Study Guide

Ariel in The Tempest

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Not A Little Mermaid... But A Total Sweetheart

Ariel is Prospero's "tricksy" spirit servant and attends to Prospero's every need. Unlike Caliban, Ariel has a (mostly) warm and loving relationship with Prospero, who saved Ariel when he arrived on the island. (The evil witch Sycorax imprisoned Ariel in a tree because the "delicate" spirit didn't have the heart to do her bidding.)

Even though Ariel is affectionate toward Prospero, we learn early on that Ariel isn't a servant by nature; he primarily wants his liberty, but, knowing that it will come, serves Prospero wholeheartedly and happily.

Ariel is notable for his use of white magic in the play, but also for his empathy and goodness. These traits are lacking in some of the play's human characters, and Ariel's feelings only make that fact more conspicuous. Most telling is his report on the three traitors: Antonio, Sebastian, and Alonso. He claims that their state is so pathetic, if Prospero saw them he would be moved to mercy and sympathy. Ariel thinks he himself would have that same tenderness, were he human. While we are reminded that this is a spirit of a not-human nature, he seems filled with angelic grace—even about human matters.

Check out Ariel's response when Prospero asks how the King and his party are doing:

Your charm so strongly works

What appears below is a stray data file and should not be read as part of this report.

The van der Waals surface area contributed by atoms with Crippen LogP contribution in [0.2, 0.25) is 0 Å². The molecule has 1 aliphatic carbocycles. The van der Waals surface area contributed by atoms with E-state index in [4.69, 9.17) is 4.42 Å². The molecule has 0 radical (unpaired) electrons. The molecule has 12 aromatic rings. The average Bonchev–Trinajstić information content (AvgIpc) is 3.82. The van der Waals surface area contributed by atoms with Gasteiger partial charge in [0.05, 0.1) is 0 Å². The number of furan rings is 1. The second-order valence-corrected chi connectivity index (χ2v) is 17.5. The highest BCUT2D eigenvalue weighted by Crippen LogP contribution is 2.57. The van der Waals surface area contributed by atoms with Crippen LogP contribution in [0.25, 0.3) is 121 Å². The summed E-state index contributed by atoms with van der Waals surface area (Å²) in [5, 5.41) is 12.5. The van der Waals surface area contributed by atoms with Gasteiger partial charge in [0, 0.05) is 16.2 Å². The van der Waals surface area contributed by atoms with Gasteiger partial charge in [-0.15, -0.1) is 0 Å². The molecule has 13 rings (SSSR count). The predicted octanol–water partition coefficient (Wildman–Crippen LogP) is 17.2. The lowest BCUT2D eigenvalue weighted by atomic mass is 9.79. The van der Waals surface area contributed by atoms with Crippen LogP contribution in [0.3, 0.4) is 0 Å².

That if you now beheld them, your affections
Would become tender.
Dost thou think so, spirit?
Mine would, sir, were I human.
And mine shall.

Whoa! Did you notice what just happened? Prospero's just transformed from a revenge thirsty magician to a human being with the capacity to forgive his enemies and feel "tender[ness]" toward those who betrayed him and exiled him to the island. In other words, Ariel's compassionate spirit is the catalyst for Prospero's change. Without Ariel, Prospero may never have learned that "the rarer action is / In virtue than in vengeance" (5.1.35-36).

Ariel performs all of his services with great skill and presentation. From showing up as fire on the ship to his appearance as a great harpy to the three traitors, Ariel treasures the aesthetic. He tends to speak in beautifully poetic verse, even about the silliest things, without ever seeming foolish. Even as he pulls on Prospero's robes, he sings a beautiful little song. Ariel stands in for all that is delightful and good in the world.

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